Now, yes, stealing intellectual property is not good, and the world is right to complain. Though remember, at a similar stage of development, the US stole a lot of IP from the UK. We only started a manufacturing industry because some clever spies stole the designs to power looms. And our publishing industry routinely republished UK books, like Dickens novels, without paying a cent of IP. It's not clear that US growth came at the expense of the UK in the 19th century, and by 1917 they were kinda glad to have us around.
But the question at hand is, just how much is the US, and the world as a whole, damaged by China's demand that companies who want to set up shop there share intellectual property with Chinese partners, i.e. teach them how to do things?
The companies can always say no. If you're going to lose more by losing some of the monopoly power of your idea to a Chinese partner than you gain by being able to produce in China or sell there, don't do it! Or demand a better price. It sounds like companies want just to increase their monopoly profits. Well, I understand completely why the companies want that -- having your cake and eating it too is nice. And if the White House can get it for you, go ask for it. But a desire to increase monopoly profits is not a social or economic problem. Companies could also increase profits if the US lengthened patents to 50 years. But we don't do that -- we understand the importance of "forced technology transfer" for ideas.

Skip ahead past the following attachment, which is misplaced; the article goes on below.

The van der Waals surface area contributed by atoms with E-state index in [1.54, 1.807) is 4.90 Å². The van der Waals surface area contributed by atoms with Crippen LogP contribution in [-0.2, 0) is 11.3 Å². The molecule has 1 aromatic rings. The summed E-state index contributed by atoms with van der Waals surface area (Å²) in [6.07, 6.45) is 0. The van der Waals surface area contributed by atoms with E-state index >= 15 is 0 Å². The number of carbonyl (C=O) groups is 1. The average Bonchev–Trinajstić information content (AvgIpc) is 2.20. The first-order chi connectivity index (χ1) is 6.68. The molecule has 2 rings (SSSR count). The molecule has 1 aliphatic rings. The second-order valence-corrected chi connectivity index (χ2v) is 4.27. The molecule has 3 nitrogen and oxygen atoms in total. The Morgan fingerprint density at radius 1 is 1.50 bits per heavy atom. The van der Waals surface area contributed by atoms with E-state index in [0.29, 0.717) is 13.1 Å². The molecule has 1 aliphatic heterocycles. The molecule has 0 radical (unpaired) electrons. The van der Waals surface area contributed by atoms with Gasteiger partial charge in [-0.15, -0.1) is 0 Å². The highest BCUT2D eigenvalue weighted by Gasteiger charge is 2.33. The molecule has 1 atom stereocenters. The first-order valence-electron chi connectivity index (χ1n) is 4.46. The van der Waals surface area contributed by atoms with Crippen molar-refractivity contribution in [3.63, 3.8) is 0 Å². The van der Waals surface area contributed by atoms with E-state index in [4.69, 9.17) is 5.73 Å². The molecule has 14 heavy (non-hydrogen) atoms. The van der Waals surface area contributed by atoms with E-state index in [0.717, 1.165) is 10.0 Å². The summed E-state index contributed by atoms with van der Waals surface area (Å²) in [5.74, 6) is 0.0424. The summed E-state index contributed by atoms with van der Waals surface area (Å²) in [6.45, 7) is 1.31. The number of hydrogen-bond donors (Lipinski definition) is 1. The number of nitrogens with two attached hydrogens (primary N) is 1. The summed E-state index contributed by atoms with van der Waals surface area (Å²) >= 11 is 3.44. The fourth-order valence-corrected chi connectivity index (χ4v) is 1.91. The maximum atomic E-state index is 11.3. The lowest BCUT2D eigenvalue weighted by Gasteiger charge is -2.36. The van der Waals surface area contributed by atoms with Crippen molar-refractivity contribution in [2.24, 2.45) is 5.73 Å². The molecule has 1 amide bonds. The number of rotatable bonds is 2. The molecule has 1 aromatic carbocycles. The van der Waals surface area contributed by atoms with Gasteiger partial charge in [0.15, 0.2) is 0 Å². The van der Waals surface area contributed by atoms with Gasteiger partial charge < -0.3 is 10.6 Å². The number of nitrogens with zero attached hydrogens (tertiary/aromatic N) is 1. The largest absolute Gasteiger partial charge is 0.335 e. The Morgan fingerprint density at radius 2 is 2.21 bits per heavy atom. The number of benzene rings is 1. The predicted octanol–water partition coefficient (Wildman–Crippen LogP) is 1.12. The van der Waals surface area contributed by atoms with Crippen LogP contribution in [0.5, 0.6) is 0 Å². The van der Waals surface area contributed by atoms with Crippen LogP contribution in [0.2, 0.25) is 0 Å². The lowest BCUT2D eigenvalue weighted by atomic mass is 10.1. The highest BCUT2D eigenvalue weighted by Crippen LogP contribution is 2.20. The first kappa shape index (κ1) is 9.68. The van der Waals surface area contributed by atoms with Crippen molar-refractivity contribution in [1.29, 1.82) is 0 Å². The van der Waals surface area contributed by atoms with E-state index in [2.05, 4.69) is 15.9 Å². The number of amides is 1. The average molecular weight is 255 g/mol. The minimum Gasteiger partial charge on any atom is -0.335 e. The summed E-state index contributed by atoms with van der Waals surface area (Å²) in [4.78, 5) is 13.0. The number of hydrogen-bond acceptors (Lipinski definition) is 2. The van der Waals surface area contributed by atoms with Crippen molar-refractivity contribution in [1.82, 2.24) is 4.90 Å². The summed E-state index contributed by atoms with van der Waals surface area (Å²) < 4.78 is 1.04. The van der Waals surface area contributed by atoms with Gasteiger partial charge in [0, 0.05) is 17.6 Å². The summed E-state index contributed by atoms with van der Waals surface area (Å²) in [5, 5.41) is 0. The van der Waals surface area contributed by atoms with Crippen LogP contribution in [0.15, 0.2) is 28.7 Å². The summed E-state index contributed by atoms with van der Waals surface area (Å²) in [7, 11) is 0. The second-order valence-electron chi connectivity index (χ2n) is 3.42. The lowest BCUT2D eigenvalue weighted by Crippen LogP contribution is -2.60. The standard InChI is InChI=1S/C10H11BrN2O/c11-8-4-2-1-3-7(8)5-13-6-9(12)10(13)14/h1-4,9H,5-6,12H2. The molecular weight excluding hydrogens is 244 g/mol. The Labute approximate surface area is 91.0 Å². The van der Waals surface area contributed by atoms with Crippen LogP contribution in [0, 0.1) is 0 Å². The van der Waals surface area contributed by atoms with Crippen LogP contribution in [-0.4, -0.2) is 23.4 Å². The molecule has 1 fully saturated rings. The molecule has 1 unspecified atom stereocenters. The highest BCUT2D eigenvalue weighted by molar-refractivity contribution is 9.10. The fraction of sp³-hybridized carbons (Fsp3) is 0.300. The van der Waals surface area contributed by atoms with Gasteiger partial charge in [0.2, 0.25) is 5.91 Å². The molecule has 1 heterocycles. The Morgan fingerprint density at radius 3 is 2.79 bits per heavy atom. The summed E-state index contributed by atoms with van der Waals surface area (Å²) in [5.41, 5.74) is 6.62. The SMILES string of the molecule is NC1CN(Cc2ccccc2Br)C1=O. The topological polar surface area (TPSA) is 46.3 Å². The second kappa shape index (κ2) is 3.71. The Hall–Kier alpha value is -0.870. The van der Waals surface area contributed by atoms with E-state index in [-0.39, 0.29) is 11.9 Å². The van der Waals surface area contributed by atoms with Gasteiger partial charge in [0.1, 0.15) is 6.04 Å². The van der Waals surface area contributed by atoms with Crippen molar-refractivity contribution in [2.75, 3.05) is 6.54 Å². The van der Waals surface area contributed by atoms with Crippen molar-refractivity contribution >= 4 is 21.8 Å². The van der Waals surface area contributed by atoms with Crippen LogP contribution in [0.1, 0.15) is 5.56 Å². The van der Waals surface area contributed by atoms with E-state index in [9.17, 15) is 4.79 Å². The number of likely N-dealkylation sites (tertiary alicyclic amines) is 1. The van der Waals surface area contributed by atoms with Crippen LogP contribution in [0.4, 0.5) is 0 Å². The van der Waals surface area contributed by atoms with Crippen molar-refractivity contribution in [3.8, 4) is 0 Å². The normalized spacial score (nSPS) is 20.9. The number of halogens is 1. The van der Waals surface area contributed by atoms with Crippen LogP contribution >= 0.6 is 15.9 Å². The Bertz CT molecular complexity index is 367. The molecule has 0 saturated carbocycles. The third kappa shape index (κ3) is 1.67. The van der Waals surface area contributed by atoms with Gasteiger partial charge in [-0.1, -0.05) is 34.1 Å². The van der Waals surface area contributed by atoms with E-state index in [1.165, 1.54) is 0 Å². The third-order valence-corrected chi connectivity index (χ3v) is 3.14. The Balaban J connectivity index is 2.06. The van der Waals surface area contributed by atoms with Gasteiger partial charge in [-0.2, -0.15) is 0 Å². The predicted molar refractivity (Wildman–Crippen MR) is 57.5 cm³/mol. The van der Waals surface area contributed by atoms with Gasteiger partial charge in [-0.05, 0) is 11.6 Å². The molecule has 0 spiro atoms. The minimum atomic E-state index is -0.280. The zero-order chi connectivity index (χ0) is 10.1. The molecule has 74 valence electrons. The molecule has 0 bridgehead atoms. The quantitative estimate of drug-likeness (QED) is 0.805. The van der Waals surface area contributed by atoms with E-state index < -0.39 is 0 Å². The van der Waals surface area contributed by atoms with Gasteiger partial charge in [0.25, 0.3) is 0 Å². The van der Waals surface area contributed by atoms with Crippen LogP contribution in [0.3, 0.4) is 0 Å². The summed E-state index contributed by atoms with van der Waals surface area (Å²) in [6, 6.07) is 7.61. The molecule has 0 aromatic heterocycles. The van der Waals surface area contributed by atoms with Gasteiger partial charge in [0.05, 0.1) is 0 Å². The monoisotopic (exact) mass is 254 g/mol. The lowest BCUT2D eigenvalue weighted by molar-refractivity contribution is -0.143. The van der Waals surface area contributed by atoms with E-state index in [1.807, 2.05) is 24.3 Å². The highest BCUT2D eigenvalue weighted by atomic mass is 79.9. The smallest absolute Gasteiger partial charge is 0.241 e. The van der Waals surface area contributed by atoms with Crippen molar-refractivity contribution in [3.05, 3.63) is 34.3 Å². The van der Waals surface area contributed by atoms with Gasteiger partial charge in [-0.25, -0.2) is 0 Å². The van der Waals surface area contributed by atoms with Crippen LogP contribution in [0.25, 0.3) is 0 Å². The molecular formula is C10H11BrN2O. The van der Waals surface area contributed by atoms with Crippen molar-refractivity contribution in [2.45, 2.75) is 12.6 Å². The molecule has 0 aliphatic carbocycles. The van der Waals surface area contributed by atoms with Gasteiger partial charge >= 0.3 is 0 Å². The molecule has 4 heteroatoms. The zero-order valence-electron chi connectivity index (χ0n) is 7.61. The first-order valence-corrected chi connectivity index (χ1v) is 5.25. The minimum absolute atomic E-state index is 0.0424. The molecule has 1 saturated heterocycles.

In fact, this IP debate is quite a contradiction with the other argument going on right now. The Economic Problem of the Minute, (we seem to have a new one every 20 minutes) is too much "monopoly" power. Profits are up, labor's share is down, investment is down. It looks like companies are sitting on "rents," i.e. the monopoly power they have from unshared intellectual property.
And so...we want to strengthen the rents, the monopoly power of intellectual property?
There is a parallel strain of economic thought that says we have too much intellectual property protection. The point of trade agreements should not be to preserve the Mickey Mouse copyright for another 100 years, and all over the world. Walt made his money. Tech is wasting a lot of time and money on patent wars.
It is possible that R&D is not happening that could happen, but it is so costly that only joint US and Chinese monopoly rents could justify. New ideas not produced are the clearest argument for social cost of technology transfer. But I don't hear that argument. I hear only, US firms developed great stuff, they're making money on it, they want to produce with cheaper labor in China. They still make money if they share the technology. But they want to make more money yet, and they're not willing or able to demand a better price for their technology or walk away from the table.
To be clear, I don't think government-imposed forced partnerships are a good thing, nor is forced technology transfer as a condition of doing business in a country a good thing. I would rather, and we would all be better off, if China allowed businesses to operate freely, or at least as freely as they do in the US. (We're no saints here on allowing foreign businesses to do what they want.) But like tariffs, which mostly hurt the country that imposes them, it does not seem like an obvious social problem over which to start a trade war.
But, to continue my little dialog, it seems the Administration now wants to rejoin the TPP. Cheer up, they're learning fast!